On September 12, 2008, the Commonwealth filed the instant action, seeking, among other things, to permanently enjoin the implementation of certain provisions of the CNRA, including Section 702(a). See First PI Mot. at 1. At the same time, it filed a motion for a preliminary injunction that would bar those provisions from taking effect prior to the conclusion of this litigation. The defendants filed a motion to dismiss, and the Court heard argument on that motion and on the first motion for a preliminary injunction. While those motions were pending, DHS issued the Interim Permit Rule. On November 2, 2009, the Commonwealth filed an amended complaint, adding an Administrative Procedure Act claim, and moved for a second preliminary injunction, one that would suspend the operation of the Interim Permit Rule until this Court has issued a final ruling on its legality. See Mot. at 17. The Commonwealth argues that the interim rule was promulgated in violation of the APA because DHS wrongfully dispensed with the notice-and-comment procedures required by the statute.
In deciding whether to grant emergency injunctive relief, the Court must consider (1) whether there is a substantial likelihood that plaintiffs will succeed on the merits of their claim, (2) whether plaintiffs will suffer irreparable injury in the absence of an injunction, (3) the harm to defendants or other interested parties (balance of harms), and (4) whether an injunction would be in the public interest or at least not be adverse to the public interest. See Davis v. Pension Benefit Guar. Corp., 571 F.3d 1288, 1291 (D.C. Cir. 2009); Serono Labs., Inc. v. Shalala, 158 F.3d 1313, 1317-18 (D.C. Cir. 1998).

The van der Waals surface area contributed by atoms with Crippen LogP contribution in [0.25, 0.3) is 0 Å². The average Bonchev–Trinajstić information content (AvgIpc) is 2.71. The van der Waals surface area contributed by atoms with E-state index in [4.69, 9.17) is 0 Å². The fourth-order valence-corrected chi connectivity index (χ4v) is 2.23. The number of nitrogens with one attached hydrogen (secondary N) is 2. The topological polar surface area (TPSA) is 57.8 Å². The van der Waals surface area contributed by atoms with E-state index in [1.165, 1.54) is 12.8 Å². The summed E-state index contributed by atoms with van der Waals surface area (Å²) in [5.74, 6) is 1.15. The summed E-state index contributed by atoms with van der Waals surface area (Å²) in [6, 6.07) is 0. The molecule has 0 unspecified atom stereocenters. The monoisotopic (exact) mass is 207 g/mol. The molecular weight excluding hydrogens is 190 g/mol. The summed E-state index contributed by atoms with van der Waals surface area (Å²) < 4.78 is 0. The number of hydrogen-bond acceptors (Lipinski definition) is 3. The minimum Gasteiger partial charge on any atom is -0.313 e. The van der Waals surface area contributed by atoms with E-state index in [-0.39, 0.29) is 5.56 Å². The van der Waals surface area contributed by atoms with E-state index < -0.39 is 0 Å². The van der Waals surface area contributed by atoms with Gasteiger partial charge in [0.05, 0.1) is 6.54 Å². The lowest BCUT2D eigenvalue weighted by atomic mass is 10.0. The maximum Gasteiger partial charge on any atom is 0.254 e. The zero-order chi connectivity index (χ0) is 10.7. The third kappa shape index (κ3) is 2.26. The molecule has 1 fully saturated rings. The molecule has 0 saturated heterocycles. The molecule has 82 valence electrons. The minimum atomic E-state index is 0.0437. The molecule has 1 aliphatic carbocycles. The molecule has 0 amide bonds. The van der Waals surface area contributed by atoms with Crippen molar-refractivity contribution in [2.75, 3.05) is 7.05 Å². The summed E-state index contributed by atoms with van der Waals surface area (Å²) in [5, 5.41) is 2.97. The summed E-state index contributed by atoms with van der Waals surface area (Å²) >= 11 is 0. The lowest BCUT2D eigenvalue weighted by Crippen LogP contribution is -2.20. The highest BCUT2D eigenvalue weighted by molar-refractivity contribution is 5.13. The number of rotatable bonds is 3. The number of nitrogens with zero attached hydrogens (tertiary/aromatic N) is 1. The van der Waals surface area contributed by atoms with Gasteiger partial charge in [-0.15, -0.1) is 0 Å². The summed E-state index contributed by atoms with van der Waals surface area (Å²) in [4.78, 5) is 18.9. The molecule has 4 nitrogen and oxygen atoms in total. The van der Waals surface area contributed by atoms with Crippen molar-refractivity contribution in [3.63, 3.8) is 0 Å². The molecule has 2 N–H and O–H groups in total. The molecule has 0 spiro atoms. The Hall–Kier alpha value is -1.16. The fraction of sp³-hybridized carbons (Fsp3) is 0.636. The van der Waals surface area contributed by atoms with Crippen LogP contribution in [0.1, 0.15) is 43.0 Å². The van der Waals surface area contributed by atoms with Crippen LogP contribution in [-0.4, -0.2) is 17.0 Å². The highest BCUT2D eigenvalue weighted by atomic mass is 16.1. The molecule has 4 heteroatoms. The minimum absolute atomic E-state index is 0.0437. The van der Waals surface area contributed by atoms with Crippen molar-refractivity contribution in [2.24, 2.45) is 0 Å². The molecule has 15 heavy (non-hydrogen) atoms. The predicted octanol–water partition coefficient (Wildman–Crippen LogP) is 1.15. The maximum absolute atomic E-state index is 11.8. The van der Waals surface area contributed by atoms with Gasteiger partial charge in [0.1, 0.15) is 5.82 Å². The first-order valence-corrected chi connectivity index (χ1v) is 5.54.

Plaintiffs are not required to prevail on each of these factors. Rather, these factors must be viewed as a continuum, with more of one factor compensating for less of another. Davis v. Pension Benefit Guar. Corp., 571 F.3d at 1291-92. "If the arguments for one factor are particularly strong, an injunction may issue even if the arguments in other areas are rather weak." CityFed Fin. Corp. v. Office of Thrift Supervision, 58 F.3d 738, 747 (D.C. Cir.1995). An injunction may be justified "where there is a particularly strong likelihood of success on the merits even if there is a relatively slight showing of irreparable injury." Id. Conversely, when the other three factors strongly favor interim relief, a court may grant injunctive relief when the moving party has merely made out a "substantial" case on the merits. The necessary level or degree of likelihood of success that must be shown will vary according to the Court's assessment of other factors. Washington Metro. Area Transit Comm'n ...